The history of exoplanetary atmospheres studies is strongly based on the observations and investigations of the gaseous envelopes of hot Jupiters—exoplanet gas giants that have masses comparable to the mass of Jupiter and orbital semi-major axes shorter than 0.1 AU. The first exoplanet around a solar-type star was a hot Jupiter discovered in 1995. Researchers found an object that had completely atypical parameters compared to planets known in the solar system. According to their estimates, the object might have a mass about a half of the Jovian mass and a very short orbital period (four days), which means that it has an orbit roughly corresponding to the orbit of Mercury. Later, many similar objects were discovered near different stars, and they acquired a common name—hot Jupiters. It is still unclear what the mechanism is for their origin, because generally accepted theories of planetary evolution predict the formation of giant planets only at large orbital distances, where they can accrete enough matter before the protoplanetary disc disappears. If this is true, before arriving at such low orbits, hot Jupiters might have a long migration path, caused by interactions with other massive planets and/or with the gaseous disc. In favor of this model is the discovery of many hot Jupiters in elliptical and highly inclined orbits, but on the other hand several observed hot Jupiters have circular orbits with low inclination. An alternative hypothesis is that the cores of future hot Jupiters are super-Earths that may later intercept matter from the protoplanetary disk falling on the star.
The scientific interest in hot Jupiters has two aspects. The first is the peculiarity of these objects: they have no analogues in the solar system. The second is that, until recently, only for hot Jupiters was it possible to obtain observational characteristics of their atmospheres. Many of the known hot Jupiters are eclipsing their host stars, so, from their light curve and spectral data obtained during an eclipse, it became possible to obtain information about their shape and their atmospheric composition.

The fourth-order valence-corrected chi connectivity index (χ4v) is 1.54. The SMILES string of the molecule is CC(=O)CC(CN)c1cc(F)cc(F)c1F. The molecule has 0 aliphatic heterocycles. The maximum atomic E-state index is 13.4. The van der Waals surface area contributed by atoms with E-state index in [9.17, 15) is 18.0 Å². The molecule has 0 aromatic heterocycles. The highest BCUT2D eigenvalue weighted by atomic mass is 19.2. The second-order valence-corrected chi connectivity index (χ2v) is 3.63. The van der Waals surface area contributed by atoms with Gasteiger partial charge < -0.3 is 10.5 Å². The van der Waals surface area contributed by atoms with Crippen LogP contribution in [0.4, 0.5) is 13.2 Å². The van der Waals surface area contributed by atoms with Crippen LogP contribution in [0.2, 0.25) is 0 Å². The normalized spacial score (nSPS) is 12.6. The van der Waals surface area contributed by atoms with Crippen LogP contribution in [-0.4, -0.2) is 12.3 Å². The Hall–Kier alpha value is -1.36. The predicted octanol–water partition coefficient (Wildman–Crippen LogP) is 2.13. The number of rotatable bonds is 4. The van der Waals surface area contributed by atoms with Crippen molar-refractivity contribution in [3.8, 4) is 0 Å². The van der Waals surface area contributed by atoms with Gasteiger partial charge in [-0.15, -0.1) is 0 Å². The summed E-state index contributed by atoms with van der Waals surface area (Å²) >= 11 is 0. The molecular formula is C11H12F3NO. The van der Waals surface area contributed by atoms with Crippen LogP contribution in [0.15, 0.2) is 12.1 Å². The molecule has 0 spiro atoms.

Thus it is possible to conclude that hot Jupiters are a common type of exoplanet, having no analogues in the solar system. Many aspects of their evolution and internal structure remain unclear. Being very close to their host stars, hot Jupiters must interact with the stellar wind and stellar magnetic field, as well as with stellar flares and coronal mass ejections, allowing researchers to gather information about them. According to UV observations, at least a fraction of hot Jupiters have extended gaseous envelopes, extending far beyond of their upper atmospheres. The envelopes are observable with current astronomical instruments, so it is possible to develop their astrophysical models. The history of hot Jupiter atmosphere studies during the past 20 years and the current status of modern theories describing the extended envelopes of hot Jupiters are excellent examples of the progress in understanding planetary atmospheres formation and evolution both in the solar system and in the extrasolar planetary systems.